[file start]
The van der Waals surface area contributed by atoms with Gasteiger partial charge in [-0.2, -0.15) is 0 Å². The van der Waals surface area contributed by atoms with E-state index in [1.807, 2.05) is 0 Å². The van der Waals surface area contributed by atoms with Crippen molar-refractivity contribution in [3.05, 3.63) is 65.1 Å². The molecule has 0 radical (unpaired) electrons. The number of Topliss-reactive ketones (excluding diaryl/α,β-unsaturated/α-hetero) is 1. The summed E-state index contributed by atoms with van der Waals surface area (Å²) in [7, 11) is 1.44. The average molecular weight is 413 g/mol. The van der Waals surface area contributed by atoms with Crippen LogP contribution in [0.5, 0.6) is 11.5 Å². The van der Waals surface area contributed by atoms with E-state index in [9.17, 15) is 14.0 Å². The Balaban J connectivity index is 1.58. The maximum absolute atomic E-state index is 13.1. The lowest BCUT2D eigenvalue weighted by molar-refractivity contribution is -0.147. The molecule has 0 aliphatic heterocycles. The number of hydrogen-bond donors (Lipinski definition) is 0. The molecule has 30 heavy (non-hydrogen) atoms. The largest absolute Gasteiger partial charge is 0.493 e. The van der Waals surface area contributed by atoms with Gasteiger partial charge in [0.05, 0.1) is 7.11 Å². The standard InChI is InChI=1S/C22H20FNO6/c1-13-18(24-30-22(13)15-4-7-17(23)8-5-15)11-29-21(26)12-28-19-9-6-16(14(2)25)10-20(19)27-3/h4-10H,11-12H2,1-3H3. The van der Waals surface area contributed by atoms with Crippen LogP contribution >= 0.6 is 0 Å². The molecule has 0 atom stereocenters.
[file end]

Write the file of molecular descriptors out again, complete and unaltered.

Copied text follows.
The van der Waals surface area contributed by atoms with Gasteiger partial charge in [-0.2, -0.15) is 0 Å². The van der Waals surface area contributed by atoms with E-state index in [1.807, 2.05) is 0 Å². The van der Waals surface area contributed by atoms with Crippen molar-refractivity contribution in [3.05, 3.63) is 65.1 Å². The molecule has 0 radical (unpaired) electrons. The number of Topliss-reactive ketones (excluding diaryl/α,β-unsaturated/α-hetero) is 1. The summed E-state index contributed by atoms with van der Waals surface area (Å²) in [7, 11) is 1.44. The average molecular weight is 413 g/mol. The van der Waals surface area contributed by atoms with Crippen LogP contribution in [0.5, 0.6) is 11.5 Å². The van der Waals surface area contributed by atoms with E-state index in [9.17, 15) is 14.0 Å². The Balaban J connectivity index is 1.58. The maximum absolute atomic E-state index is 13.1. The lowest BCUT2D eigenvalue weighted by molar-refractivity contribution is -0.147. The molecule has 0 aliphatic heterocycles. The number of hydrogen-bond donors (Lipinski definition) is 0. The molecule has 30 heavy (non-hydrogen) atoms. The largest absolute Gasteiger partial charge is 0.493 e. The van der Waals surface area contributed by atoms with Gasteiger partial charge in [0.05, 0.1) is 7.11 Å². The standard InChI is InChI=1S/C22H20FNO6/c1-13-18(24-30-22(13)15-4-7-17(23)8-5-15)11-29-21(26)12-28-19-9-6-16(14(2)25)10-20(19)27-3/h4-10H,11-12H2,1-3H3. The van der Waals surface area contributed by atoms with Crippen LogP contribution >= 0.6 is 0 Å². The molecule has 0 atom stereocenters.